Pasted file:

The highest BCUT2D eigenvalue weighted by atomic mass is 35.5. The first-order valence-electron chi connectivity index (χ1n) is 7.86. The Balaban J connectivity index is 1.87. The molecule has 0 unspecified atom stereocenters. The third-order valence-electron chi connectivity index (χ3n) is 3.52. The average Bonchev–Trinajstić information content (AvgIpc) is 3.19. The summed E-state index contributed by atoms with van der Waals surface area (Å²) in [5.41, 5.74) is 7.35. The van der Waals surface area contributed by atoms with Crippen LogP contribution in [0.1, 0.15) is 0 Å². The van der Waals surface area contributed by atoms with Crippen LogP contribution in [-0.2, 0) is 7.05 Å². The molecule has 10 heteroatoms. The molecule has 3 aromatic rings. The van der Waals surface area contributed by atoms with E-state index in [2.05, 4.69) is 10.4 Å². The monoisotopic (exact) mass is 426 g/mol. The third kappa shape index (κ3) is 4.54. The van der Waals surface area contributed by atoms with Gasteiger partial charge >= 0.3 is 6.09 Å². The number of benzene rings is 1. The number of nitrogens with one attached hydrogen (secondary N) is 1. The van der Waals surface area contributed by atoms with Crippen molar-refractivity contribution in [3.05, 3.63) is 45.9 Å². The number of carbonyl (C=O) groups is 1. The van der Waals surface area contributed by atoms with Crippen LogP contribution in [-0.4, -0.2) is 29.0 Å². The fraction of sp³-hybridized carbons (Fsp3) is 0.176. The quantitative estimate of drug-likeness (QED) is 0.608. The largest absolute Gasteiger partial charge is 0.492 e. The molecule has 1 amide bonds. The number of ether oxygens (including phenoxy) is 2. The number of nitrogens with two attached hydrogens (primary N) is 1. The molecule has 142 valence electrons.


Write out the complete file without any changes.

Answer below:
The highest BCUT2D eigenvalue weighted by atomic mass is 35.5. The first-order valence-electron chi connectivity index (χ1n) is 7.86. The Balaban J connectivity index is 1.87. The molecule has 0 unspecified atom stereocenters. The third-order valence-electron chi connectivity index (χ3n) is 3.52. The average Bonchev–Trinajstić information content (AvgIpc) is 3.19. The summed E-state index contributed by atoms with van der Waals surface area (Å²) in [5.41, 5.74) is 7.35. The van der Waals surface area contributed by atoms with Crippen LogP contribution in [0.1, 0.15) is 0 Å². The van der Waals surface area contributed by atoms with Crippen LogP contribution in [-0.2, 0) is 7.05 Å². The molecule has 10 heteroatoms. The molecule has 3 aromatic rings. The van der Waals surface area contributed by atoms with E-state index in [2.05, 4.69) is 10.4 Å². The monoisotopic (exact) mass is 426 g/mol. The third kappa shape index (κ3) is 4.54. The van der Waals surface area contributed by atoms with Gasteiger partial charge >= 0.3 is 6.09 Å². The number of benzene rings is 1. The number of nitrogens with one attached hydrogen (secondary N) is 1. The van der Waals surface area contributed by atoms with Crippen molar-refractivity contribution in [3.05, 3.63) is 45.9 Å². The number of carbonyl (C=O) groups is 1. The van der Waals surface area contributed by atoms with Crippen LogP contribution in [-0.4, -0.2) is 29.0 Å². The fraction of sp³-hybridized carbons (Fsp3) is 0.176. The quantitative estimate of drug-likeness (QED) is 0.608. The largest absolute Gasteiger partial charge is 0.492 e. The molecule has 1 amide bonds. The number of ether oxygens (including phenoxy) is 2. The number of nitrogens with two attached hydrogens (primary N) is 1. The molecule has 142 valence electrons.